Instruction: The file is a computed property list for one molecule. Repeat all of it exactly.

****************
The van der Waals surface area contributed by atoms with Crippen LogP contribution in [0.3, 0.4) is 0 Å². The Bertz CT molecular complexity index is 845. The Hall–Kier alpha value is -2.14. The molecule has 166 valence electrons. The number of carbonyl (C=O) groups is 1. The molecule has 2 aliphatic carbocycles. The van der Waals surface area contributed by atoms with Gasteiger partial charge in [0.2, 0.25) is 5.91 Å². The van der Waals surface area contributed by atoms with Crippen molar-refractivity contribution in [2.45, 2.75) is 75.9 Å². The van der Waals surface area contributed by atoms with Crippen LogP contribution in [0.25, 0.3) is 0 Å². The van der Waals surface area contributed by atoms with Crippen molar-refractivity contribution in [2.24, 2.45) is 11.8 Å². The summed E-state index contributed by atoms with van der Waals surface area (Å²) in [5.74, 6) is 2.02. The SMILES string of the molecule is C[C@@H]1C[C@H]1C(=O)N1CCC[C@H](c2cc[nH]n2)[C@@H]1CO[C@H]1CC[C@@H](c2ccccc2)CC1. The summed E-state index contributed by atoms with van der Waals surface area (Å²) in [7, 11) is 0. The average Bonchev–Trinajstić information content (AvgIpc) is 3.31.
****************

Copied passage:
The van der Waals surface area contributed by atoms with Crippen LogP contribution in [0.3, 0.4) is 0 Å². The Bertz CT molecular complexity index is 845. The Hall–Kier alpha value is -2.14. The molecule has 166 valence electrons. The number of carbonyl (C=O) groups is 1. The molecule has 2 aliphatic carbocycles. The van der Waals surface area contributed by atoms with Gasteiger partial charge in [0.2, 0.25) is 5.91 Å². The van der Waals surface area contributed by atoms with Crippen molar-refractivity contribution in [2.45, 2.75) is 75.9 Å². The van der Waals surface area contributed by atoms with Crippen LogP contribution in [0.25, 0.3) is 0 Å². The van der Waals surface area contributed by atoms with Crippen molar-refractivity contribution in [2.24, 2.45) is 11.8 Å². The summed E-state index contributed by atoms with van der Waals surface area (Å²) in [5.74, 6) is 2.02. The SMILES string of the molecule is C[C@@H]1C[C@H]1C(=O)N1CCC[C@H](c2cc[nH]n2)[C@@H]1CO[C@H]1CC[C@@H](c2ccccc2)CC1. The summed E-state index contributed by atoms with van der Waals surface area (Å²) in [7, 11) is 0. The average Bonchev–Trinajstić information content (AvgIpc) is 3.31.